He placed a light five miles away from a mirror and set up a toothed wheel in front of the light. The light traveled through a gap between the two of the teeth, reflected on the mirror and passed back through the gap between the next two teeth. Fizeau measured the speed of light through the speed that the wheel was moving. Fizeau used interferometer surfaces, but his did not reflect the light one hundred percent. He did this to keep secondary reflections away from the surfaces to make the experiment more accurate.
Fizeau was the first to predict a light source that is moving toward the observer would be more toward the violet side of the light spectrum because the waves would be pushed together. One that is moving away would be more to the red end of the spectrum. Through many experiments with light traveling through air, he was able to measure the velocity of light as it passed through a liquid. Out of all the wonderful discoveries Armand Hippolyte Louis Fizeau made during his life, the discovery of the speed of light is one of his greatest accomplishments.
A graduate of the University of Chicago, Albert Michelson made a name for himself and the University in the realm of physical science. By age twenty-seven, his experiments measuring the speed of light had gained worldwide attention. Michelson continually worked toward refining his measurements. His last experiment results was entitled Measurement of the Velocity of Light in a Partial Vacuum. (University of Chicago) His reputation of reliable measurements and precise techniques, he earned the Nobel Prize in Physics in 1907. This was the first Nobel Prize in science awarded to an American (University of Chicago). Michelson became the founder of the Department of Physics at the University of Chicago. He carefully supervised everything within the Physics department, but as he grew older, so did his patience.
In 1908, he asked Robert Millikan to supervise thesis preparation, explaining that students were either unable to handle problems as he wanted or they get good results and at once begin to think the problem is theirs instead of mine. (University of Chicago) Michelsons experiments on the velocity of light used consisted of a rapidly rotating, multifaceted mirror to reflect a beam of light. When the speed was correctly adjusted, light reflected from the rotating mirror struck a mirror held in a fixed position and returned to strike the next face on the spinning mirror.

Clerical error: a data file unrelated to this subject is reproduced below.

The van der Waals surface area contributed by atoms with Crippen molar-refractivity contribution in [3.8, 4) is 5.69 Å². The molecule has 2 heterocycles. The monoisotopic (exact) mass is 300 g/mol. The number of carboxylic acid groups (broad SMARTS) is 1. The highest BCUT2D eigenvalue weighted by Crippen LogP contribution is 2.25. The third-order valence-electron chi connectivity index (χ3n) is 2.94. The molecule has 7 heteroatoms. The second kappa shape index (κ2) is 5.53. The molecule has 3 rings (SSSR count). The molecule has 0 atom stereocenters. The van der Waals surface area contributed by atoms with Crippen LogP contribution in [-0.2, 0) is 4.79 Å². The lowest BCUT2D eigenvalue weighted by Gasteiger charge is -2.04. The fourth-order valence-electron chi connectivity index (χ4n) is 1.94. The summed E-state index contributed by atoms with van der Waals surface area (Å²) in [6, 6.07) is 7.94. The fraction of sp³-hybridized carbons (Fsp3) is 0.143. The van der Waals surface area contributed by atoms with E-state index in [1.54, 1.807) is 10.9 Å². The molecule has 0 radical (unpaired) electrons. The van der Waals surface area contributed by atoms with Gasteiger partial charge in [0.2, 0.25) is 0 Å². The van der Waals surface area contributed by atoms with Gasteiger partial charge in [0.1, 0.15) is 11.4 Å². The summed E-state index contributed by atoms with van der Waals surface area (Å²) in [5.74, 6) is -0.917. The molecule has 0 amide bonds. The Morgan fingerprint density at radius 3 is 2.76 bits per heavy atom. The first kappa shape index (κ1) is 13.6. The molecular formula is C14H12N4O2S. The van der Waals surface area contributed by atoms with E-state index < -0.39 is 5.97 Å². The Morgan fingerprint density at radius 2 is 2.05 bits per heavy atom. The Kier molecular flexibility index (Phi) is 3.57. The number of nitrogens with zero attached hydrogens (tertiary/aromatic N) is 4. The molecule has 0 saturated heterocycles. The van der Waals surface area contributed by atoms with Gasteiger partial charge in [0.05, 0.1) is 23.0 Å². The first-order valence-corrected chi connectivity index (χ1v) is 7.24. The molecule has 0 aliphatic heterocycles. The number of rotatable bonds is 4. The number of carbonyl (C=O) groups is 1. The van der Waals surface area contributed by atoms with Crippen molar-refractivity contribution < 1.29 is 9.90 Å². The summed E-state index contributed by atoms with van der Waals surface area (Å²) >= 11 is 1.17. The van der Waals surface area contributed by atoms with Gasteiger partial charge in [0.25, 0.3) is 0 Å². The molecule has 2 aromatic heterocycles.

The time needed for the next face to rotate into position to precisely reflect the light was the time required for the light to travel the known distance to the stationary mirror and back. In his earlier attempts, his materials barely cost ten dollars. With this, he measured the speed of light at 186,508 miles per second, or within two hundred miles of the actual value. (University of Chicago) Michelson built his own machines and instruments. Michelson believed light traveled through ether. He never could prove this. Even though science has progressed far beyond Michelsons discoveries, his dedication to experimenting and precision in data has made him a famous scientist in history.
(2007). Father of modern astonomy, father of modern physics, father of modern science. Retrieved from http://sciencecastle.com/sc/index.php/articles/view/43 Crowell, B. (1998). Light and matter. (pp. Sect, 28.1-28.6). van Helden, A. (1983). Roemers speed of light. Journal for the History of Astronomy, 14.2(40), 137-140. Soter, S. (2000). Cosmic horizons: Astronomy at the cutting edge. New Press. Retrieved from http://www.amnh.org/education/resources/rfl/web/essaybooks/cosmic/p_roemer.html University of Chicago. (n.d.). Albert a. Michelson 1852-1931, physics. Centennial Catalogues, Retrieved from http://www.lib.uchicago.edu/projects/centcat/centcats/fac/facch07_01.html (University of Chicago)